Bobby McKeithen, Fatally Shot At Butler High, Remembered At Funeral Service
A funeral service was held Saturday for Bobby McKeithen, 16, who was fatally shot at Butler High School on Monday. Another 16-year-old, Jatwan Cuffie, has been charged with first degree murder after police say he fired on McKeithen during a fight in a school hallway before the start of class.
The mourners at Progressive Baptist Church on Saturday spilled out of the sanctuary and into an overflow room with video and speakers as the service got underway. Pastor Terrence Grooms presided over the service, which featured readings of Ecclesiastes 12:1-7 and 1 Corinthians 15:12-22.
Those who spoke included Anna O'Connell, who dated Bobby. She remembered him as a bright-eyed, confident young man with a compelling smile, and who cared for her deeply.
"Without you, Bobby, I would never have known the true definition of strength and confidence and, most of all, positivity," she said, "Because you were the one who knew those things like the back of your hand."
The principal of Butler High School, John Legrand, also addressed the gathering, saying he and the entire school were heartbroken by the death.
"Above all, we're going to miss Bobby. We're going to miss his infectious personality, his love for life, that beatiful smile he brought to school with him each day. We're going to miss that," he said.
Many in the crowd wore t-shirts, hoodies, and pins printed with Bobby's picture. Among them, Bobby's mother, Ashley Mewborn, who sat in the front row clutching one of her youngest children and comforting family members around her.
Bobby's death was both tragic and rare for Charlotte. It's believed to be the first time a student has been shot and killed on a CMS campus, and the death has sent shockwaves through the school system and the state.
Last week, CMS Superintendent Clayton Wilcox said he was revisiting the idea of installing metal detectors at CMS schools, and even as Saturday's service was taking place, dozens of people were marching in uptown calling for an end to gun violence.
Inside the sanctuary, speakers said the best solution likely lies with students themselves. Mecklenburg County Sheriff-Elect Gary McFadden urged young adults in attendance to resist stirring up turmoil.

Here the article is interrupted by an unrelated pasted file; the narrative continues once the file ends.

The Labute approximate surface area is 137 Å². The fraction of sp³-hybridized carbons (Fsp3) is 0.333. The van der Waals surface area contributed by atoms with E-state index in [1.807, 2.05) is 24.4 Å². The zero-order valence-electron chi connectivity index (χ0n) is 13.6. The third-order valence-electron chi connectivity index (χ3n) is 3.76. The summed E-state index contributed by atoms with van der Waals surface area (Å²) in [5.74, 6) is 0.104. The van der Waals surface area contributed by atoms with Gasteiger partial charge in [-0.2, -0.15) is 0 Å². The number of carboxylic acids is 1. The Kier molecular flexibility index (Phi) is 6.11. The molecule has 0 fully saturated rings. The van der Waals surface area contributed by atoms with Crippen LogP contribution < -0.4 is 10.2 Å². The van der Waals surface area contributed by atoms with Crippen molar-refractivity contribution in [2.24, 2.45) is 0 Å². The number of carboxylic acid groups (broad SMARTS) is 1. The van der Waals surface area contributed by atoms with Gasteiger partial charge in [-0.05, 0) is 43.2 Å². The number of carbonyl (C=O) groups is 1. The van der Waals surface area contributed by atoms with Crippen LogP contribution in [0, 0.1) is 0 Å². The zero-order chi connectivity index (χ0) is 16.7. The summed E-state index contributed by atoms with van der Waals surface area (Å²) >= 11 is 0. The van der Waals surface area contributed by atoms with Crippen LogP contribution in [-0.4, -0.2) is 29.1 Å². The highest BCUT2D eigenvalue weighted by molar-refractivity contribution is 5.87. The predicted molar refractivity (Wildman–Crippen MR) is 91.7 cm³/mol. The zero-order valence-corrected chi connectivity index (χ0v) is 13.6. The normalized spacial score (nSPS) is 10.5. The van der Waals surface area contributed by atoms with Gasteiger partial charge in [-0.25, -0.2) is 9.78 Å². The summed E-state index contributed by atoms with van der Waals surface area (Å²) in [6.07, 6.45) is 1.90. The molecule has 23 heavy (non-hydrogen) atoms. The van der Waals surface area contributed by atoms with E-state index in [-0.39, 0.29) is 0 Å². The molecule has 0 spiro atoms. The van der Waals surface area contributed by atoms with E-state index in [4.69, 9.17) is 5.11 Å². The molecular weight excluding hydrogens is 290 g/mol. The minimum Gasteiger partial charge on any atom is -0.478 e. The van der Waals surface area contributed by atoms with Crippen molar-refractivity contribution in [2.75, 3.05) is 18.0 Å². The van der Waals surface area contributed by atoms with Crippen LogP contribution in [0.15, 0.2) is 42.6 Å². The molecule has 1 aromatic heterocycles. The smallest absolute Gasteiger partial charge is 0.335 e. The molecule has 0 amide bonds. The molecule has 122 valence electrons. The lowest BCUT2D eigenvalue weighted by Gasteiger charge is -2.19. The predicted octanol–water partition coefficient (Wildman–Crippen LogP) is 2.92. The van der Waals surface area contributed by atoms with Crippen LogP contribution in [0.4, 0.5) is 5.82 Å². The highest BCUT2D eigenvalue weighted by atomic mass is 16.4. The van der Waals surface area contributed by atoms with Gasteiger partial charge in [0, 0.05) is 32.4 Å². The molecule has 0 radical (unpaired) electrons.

"Do not be the messenger of drama," he said, "If you continue to be the messenger of drama, we will continue to have these services."
Mario Black with the Million Youth March of Charlotte and Salisbury echoed that sentiment.
"Place yourself around positive peers that you know in your heart are going somewhere in life. Focus on your education and not all of this beefing in the streets and the classroom. Life is too short," he said.
Black also denounced news reports that implied McKeithen was a bully. Initially, Superintendent Wilcox had said the incident stemmed from a case of bullying that escalated.
Black said those words were painful to the family, and ran contrary to how Bobby was viewed by administrators and his peers.
"Bobby ... was not a bully," Black said, "nor was his character."
The investigation into what led to the shooting in still ongoing. The suspected shooter, Jatwan Cuffie, told police he feared McKeithen or another student might fight him at school that day. Cuffie said he had previously fought with other teenagers in a parking lot over the weekend.
At the service, Butler Principal John Legrand said he hoped McKeithen would be rememberd for the joy he brought other students at the school.
"His legacy at Butler will be one of positivity. His legacy at Butler will be one of love. That's what he deserves, and that's what I'm going to see through, and see that that happens."
Correction: The funeral for Bobby McKeithen was held at Progressive Baptist Church, not Providence Baptist Church.